David Gilbert

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Joshua (2007) Review


Good
Shot in wide-angled lens, the apartment in which the Cairn family resides could be any market-trading, publisher-dictating, money-horny Manhattanite's family bungalow. The rooms have respectably high ceilings, there's space for a big ol' piano, and there's even enough room for one of those nifty new fridges with enough compartments to be able to fit tons of leftovers from the Tribeca Grill. The halls look shadowy, and in the daytime the sun comes in basically as a vomit-colored fog. Only in an apartment with this sort of eerie ambience could a so-creepy-maybe-he's-the-devil child like Joshua Cairn be brought up by his insanely yuppie parents.

Director George Ratliff's shift into narrative cinema isn't completely unlike his hair-raising Trinity Church documentary Hell House. Though intriguingly unexplored, the idea of religious fundamentalism gets breached in a scene when the young Joshua (Jacob Kagon) takes a trip to church with his grandmother (Celia Weston). He later announces that he is prepared to accept Christ; his mother (Vera Farmiga) responds by reminding her mother-in-law and Joshua that she is a "big, fat Jew". The father (Sam Rockwell) takes his son's eccentricities and disturbing statements ("you don't have to love me") with a shambling good nature, only truly breaking down when the family dog dies. In a wicked twist, Ratliff only hints at the father's possible infidelity and revels in the lame AM radio rock he sings as he enters his apartment palace.

Continue reading: Joshua (2007) Review

The Weather Underground Review


Excellent
In 1969 America, things weren't looking too good for the establishment. The Vietnam War was grinding on and on, racial tensions were at an all-time high, hippies were everywhere and demonstrations regularly shut down universities and parts of large cities. That year, however, at the annual meeting of Students for a Democratic Society (SDS), one of the largest of the protest groups, a small knot of activists seized control. The new faction was convinced that years of nonviolent, Gandhi-esque behavior (SDS had been founded by mostly white student idealists years earlier at the height of the black voter registration drives in the South) had resulted in a big fat nothing and believed that real action was called for. They soon splintered off, calling themselves The Weathermen (after the line from the Dylan song "Subterranean Homesick Blues": "You don't need a weatherman to know which way the wind blows.") and inadvertently gave the establishment exactly what it needed: a target.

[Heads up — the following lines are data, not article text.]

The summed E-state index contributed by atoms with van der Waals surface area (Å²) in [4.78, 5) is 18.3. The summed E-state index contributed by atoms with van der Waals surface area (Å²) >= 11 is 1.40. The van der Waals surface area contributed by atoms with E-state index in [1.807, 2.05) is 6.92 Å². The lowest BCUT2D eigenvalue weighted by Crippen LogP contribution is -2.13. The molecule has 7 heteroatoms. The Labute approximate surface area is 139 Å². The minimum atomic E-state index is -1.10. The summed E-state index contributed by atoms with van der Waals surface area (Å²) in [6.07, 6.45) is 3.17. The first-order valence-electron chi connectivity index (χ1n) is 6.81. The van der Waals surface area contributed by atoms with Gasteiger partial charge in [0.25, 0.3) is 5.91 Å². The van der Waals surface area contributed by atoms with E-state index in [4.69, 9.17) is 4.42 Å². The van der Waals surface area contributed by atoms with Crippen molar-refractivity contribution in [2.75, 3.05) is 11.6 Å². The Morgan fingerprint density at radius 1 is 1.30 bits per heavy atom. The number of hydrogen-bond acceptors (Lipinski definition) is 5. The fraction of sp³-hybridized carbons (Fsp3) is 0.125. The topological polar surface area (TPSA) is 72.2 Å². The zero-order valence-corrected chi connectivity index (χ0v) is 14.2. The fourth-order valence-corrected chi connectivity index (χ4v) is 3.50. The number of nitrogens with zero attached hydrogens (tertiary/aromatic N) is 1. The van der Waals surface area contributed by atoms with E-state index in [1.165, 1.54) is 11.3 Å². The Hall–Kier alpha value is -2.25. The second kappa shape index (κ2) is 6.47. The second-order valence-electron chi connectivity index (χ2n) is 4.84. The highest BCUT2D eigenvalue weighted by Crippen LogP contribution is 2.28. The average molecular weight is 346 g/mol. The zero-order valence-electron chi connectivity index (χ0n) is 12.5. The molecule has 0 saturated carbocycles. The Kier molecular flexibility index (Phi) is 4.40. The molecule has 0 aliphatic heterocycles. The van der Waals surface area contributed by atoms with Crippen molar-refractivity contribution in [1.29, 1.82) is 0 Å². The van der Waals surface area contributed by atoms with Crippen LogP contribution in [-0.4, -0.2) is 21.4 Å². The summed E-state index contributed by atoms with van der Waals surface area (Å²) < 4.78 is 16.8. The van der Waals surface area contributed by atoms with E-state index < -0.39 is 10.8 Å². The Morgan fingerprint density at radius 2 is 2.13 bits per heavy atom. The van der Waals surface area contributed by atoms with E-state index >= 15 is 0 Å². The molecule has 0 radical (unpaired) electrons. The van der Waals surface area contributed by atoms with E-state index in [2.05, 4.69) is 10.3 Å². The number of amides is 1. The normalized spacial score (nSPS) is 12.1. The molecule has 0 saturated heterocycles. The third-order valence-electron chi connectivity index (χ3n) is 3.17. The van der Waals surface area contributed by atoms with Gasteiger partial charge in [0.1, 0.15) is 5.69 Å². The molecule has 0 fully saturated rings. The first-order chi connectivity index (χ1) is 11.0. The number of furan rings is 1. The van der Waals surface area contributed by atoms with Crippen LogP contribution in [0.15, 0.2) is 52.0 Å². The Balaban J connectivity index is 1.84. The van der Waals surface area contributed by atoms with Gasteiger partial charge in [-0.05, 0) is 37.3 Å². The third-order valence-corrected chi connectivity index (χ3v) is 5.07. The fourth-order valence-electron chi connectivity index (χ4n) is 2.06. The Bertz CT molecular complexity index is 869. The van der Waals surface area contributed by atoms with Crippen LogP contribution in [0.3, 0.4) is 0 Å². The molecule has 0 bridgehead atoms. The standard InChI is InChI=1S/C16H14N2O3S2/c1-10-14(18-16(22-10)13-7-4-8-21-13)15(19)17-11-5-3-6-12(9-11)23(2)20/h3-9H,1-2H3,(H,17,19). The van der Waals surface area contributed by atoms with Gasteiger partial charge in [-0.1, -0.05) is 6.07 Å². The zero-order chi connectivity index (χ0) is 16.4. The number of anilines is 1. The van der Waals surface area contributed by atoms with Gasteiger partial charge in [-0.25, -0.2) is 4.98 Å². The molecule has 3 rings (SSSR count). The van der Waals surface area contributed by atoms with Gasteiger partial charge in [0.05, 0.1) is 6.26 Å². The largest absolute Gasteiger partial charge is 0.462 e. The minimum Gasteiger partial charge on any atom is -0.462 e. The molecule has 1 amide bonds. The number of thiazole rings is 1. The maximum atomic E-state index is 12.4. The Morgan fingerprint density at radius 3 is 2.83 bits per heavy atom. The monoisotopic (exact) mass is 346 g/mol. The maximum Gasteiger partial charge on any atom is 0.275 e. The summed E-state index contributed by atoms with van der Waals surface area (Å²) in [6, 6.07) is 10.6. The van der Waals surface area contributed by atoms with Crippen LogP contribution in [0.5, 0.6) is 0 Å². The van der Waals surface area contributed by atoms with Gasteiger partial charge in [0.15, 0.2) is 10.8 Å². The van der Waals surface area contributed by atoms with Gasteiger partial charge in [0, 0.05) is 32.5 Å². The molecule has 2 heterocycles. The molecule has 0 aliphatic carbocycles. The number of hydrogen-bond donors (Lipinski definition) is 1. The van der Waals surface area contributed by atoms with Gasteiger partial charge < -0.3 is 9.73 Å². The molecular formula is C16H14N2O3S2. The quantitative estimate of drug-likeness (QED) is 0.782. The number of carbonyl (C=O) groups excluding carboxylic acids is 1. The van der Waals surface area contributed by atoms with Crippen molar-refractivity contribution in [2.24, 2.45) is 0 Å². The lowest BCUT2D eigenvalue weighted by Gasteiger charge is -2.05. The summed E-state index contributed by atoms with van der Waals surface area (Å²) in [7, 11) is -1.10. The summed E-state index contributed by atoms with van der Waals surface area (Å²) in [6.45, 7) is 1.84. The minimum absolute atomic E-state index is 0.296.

The Weather Underground, a smart new documentary about this legendary splinter faction, starts off at the fractious 1969 SDS meeting, and its early scenes are full of the belief, which suffused American leftists at the time, that it was just a matter of time before the military-industrial complex came crumbling down. Intellectual Todd Gitlin (one of the original founders of SDS and the most succinct critic of the Weathermen in the film) compares their beliefs to the same ideology used by Stalin and Mao, namely that when revolutionaries like the Weatherman envision a perfect society around the corner, they become convinced that in order to get there, the deaths of "ordinary people" don't count. One of the more charming and down-to-earth ex-Weathermen interviewed for the film, Brian Flanagan, puts it even more simply: "When you feel you have right on your side you can do some pretty horrific things." This paranoid mentality - which the film shows was exacerbated by the FBI's often illegal campaign against groups like the Black Panthers - explains how this group of mostly middle-class whitebread college kids went from carrying signs to building bombs.

Continue reading: The Weather Underground Review

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David Gilbert Movies

Joshua (2007) Movie Review

Joshua (2007) Movie Review

Shot in wide-angled lens, the apartment in which the Cairn family resides could be any...

The Weather Underground Movie Review

The Weather Underground Movie Review

In 1969 America, things weren't looking too good for the establishment. The Vietnam War was...

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